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Restricted sequence variation in streptococcus pyogenes penicillin binding proteins

journal contribution
posted on 03.11.2020, 07:25 by MR Davies, SYC Tong, Andrew Hayes, Jacqueline Morris, JAKE LACEY
© 2020 Hayes et al. A recent clinical report has linked Streptococcus pyogenes β-lactam antibiotic resistance to mutation in the penicillin binding protein (PBP) PBP2x. To determine whether this is an isolated case or reflects a broader prevalence of mutations that might confer reduced β-lactam susceptibility, we investigated the relative frequency of PBP sequence variation within a global database of 9,667 S. pyogenes isolates. We found that mutations in S. pyogenes PBPs (PBP2x, PBP1a, PBP1b, and PBP2a) occur infrequently across this global database, with fewer than 3 amino acid changes differing between β99% of the global population. Only 4 of the 9,667 strains contained mutations near transpeptidase active sites of PBP2x or PBP1a. The reported PBP2x T553K substitution was not identified. These findings are in contrast to those of 2,520 S. pneumococcus sequences where PBP mutations are relatively frequent and are often located in key β-lactam binding pockets. These data, combined with the general lack of penicillin resistance reported in S. pyogenes worldwide, suggests that extensive, unknown constraints restrict S. pyogenes PBP sequence plasticity. Our findings imply that while heavy antibiotic pressure may select for mutations in the PBPs, there is currently no evidence of such mutations becoming fixed in the S. pyogenes population or that mutations are being sequentially acquired in the PBPs. IMPORTANCE β-Lactam antibiotics are the first-line therapeutic option for Streptococcus pyogenes infections. Despite the global high prevalence of S. pyogenes infections and widespread use of β-lactams worldwide, reports of resistance to β-lactam antibiotics, such as penicillin, have been incredibly rare. Recently, β-lactam resistance, as defined by clinical breakpoints, was detected in two clinical S. pyogenes isolates with accompanying mutations in the active site of the penicillin binding protein PBP2x, raising concerns that β-lactam resistance will become more widespread. We screened a global database of S. pyogenes genome sequences to investigate the frequency of PBP mutations, identifying that PBP mutations are uncommon relative to those of Streptococcus pneumoniae. These findings support clinical observations that β-lactam resistance is rare in S. pyogenes and suggest that there are considerable constraints on S. pyogenes PBP sequence variation.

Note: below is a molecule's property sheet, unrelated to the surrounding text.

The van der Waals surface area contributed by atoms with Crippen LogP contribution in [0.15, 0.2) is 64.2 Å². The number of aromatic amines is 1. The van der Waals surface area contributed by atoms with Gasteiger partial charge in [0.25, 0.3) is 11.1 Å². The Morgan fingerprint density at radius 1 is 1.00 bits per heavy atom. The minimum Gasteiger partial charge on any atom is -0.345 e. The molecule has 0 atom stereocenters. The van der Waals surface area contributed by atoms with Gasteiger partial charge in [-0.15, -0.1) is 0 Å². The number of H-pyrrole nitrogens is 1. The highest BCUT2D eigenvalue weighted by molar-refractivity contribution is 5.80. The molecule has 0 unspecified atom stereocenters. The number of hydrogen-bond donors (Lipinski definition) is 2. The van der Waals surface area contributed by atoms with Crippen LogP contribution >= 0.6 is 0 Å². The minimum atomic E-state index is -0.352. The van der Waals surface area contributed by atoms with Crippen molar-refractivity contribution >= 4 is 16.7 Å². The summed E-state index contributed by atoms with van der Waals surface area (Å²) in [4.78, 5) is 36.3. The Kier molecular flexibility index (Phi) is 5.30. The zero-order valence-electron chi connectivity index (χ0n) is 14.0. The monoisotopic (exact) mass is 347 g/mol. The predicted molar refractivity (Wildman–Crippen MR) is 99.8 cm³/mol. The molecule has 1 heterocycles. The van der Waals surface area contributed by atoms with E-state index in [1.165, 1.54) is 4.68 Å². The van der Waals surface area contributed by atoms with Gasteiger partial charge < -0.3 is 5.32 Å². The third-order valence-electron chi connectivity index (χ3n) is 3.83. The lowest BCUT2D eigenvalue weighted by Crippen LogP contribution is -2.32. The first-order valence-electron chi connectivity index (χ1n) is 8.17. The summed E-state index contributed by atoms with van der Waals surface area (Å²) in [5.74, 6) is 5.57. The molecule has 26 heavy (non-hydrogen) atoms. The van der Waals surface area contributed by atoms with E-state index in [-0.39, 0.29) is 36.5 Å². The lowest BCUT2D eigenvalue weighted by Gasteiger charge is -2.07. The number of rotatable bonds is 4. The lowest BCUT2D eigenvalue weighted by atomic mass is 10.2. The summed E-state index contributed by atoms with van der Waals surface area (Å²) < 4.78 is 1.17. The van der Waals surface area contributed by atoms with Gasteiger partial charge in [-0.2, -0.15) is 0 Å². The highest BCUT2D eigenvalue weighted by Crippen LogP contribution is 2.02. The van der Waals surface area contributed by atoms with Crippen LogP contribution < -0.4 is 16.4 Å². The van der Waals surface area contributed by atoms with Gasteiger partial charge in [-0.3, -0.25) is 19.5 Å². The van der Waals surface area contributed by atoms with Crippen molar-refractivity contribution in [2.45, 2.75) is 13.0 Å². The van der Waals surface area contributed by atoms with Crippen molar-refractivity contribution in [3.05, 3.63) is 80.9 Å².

This work was supported by Australian National Health and Medical Research Council (NHMRC) project grant number 1098319. S.Y.C.T. is an NHMRC Career Development Fellow (number 1145033). M.R.D. is the recipient of a University of Melbourne C. R. Roper Fellowship.

Australian National Health and Medical Research Council (NHMRC) | 1098319

NHMRC | 1145033

University of Melbourne


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6p. (p. 1-6)


American Society for Microbiology



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